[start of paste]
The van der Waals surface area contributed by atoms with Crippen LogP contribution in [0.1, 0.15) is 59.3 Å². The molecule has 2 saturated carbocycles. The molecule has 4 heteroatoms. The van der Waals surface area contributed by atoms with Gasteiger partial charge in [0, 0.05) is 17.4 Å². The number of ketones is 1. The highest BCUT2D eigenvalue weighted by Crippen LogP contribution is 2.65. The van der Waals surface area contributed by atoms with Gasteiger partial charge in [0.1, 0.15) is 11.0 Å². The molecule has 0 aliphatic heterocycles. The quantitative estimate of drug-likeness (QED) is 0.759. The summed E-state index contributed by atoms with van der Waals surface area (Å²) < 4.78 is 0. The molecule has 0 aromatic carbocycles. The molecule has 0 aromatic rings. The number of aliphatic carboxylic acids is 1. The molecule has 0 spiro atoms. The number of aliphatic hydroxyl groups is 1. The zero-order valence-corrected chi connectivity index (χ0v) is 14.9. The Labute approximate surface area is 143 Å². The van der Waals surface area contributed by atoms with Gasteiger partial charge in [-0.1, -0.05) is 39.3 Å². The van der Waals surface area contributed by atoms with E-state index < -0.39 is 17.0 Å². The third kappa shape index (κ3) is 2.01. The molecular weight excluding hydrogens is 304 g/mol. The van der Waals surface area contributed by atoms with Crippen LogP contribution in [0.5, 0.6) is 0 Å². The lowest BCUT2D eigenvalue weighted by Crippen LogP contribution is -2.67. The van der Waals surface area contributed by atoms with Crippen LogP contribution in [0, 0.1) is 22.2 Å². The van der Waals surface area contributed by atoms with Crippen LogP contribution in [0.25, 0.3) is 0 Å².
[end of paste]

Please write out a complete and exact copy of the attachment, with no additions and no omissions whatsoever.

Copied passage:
The van der Waals surface area contributed by atoms with Crippen LogP contribution in [0.1, 0.15) is 59.3 Å². The molecule has 2 saturated carbocycles. The molecule has 4 heteroatoms. The van der Waals surface area contributed by atoms with Gasteiger partial charge in [0, 0.05) is 17.4 Å². The number of ketones is 1. The highest BCUT2D eigenvalue weighted by Crippen LogP contribution is 2.65. The van der Waals surface area contributed by atoms with Gasteiger partial charge in [0.1, 0.15) is 11.0 Å². The molecule has 0 aliphatic heterocycles. The quantitative estimate of drug-likeness (QED) is 0.759. The summed E-state index contributed by atoms with van der Waals surface area (Å²) < 4.78 is 0. The molecule has 0 aromatic carbocycles. The molecule has 0 aromatic rings. The number of aliphatic carboxylic acids is 1. The molecule has 0 spiro atoms. The number of aliphatic hydroxyl groups is 1. The zero-order valence-corrected chi connectivity index (χ0v) is 14.9. The Labute approximate surface area is 143 Å². The van der Waals surface area contributed by atoms with Gasteiger partial charge in [-0.1, -0.05) is 39.3 Å². The van der Waals surface area contributed by atoms with E-state index < -0.39 is 17.0 Å². The third kappa shape index (κ3) is 2.01. The molecular weight excluding hydrogens is 304 g/mol. The van der Waals surface area contributed by atoms with Crippen LogP contribution in [0.5, 0.6) is 0 Å². The lowest BCUT2D eigenvalue weighted by Crippen LogP contribution is -2.67. The van der Waals surface area contributed by atoms with Crippen LogP contribution in [0, 0.1) is 22.2 Å². The van der Waals surface area contributed by atoms with Crippen LogP contribution in [0.25, 0.3) is 0 Å².